A history degree can be used broadly; the skills developed through the undergraduate and graduate programs are valuable both within and outside the classroom. Think broadly about how to use your degree.

Allison Faber
American Historical Association Career Diversity Fellow

  • Alum
History
Employer
Texas A&M University
Related Department
Year Graduated
2015, 2018

A Conversation with Allison

What is your current employment/career?

“I am currently the American Historical Association Career Diversity Fellow for the Department of History at Texas A&M University. As a fellow in this program, I support professional development programming, promote the incorporation of scholarship of teaching into graduate curriculum, and develop relationships with community partners for internships for our graduate students. In other words, I work to connect future historians with a variety of career development tools and experiences. Next year, I will return to being a teaching assistant in the Ph.D. program. I also am an adjunct instructor at Lone Star College-Kingwood where I teach both U.S. surveys and Texas History.”

How did A&M-Commerce prepare you for your current position?

“I received both my bachelor's and master's degrees from A&M-Commerce. I am constantly impressed by the amount of preparation I received for completing my doctoral degree and preparing me for a variety of possible careers. The focus on reading, writing and oral presentations gave me what I needed to succeed at the demands of coursework, exams and writing larger projects. One of the most striking differences between my colleagues and those who completed A&M-Commerce master's degree was our familiarity with theory and various historical schools. For master's students, the experience of being an instructor of record is incredibly unusual compared to other institutions. It is absolutely an advantage in the academic job market. The mentorship of professors was also exceptional. Beyond coursework, the professors care about their students and provide opportunities for them to reach their potential.”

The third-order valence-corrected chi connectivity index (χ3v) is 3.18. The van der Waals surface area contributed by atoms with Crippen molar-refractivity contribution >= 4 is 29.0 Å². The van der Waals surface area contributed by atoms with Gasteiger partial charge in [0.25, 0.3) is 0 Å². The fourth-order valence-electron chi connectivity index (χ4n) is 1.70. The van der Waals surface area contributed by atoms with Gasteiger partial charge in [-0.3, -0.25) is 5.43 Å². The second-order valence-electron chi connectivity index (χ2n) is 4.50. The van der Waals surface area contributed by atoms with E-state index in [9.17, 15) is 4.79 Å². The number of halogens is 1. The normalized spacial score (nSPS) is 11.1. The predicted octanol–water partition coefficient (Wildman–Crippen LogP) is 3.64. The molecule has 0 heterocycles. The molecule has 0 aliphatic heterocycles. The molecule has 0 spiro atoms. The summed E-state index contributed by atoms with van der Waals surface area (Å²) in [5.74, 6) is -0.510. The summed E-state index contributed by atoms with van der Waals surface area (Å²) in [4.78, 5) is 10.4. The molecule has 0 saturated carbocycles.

What advice do you have for students?

“Remember that a history degree can be used broadly—the skills developed through the undergraduate and graduate programs are valuable both within and outside the classroom. Think broadly about how to use your degree.”

Educational Background

  • Ph.D., History, Texas A&M University, in progress
  • MA, History, Texas A&M University-Commerce, 2018
  • BA, History, TAMUC, 2015
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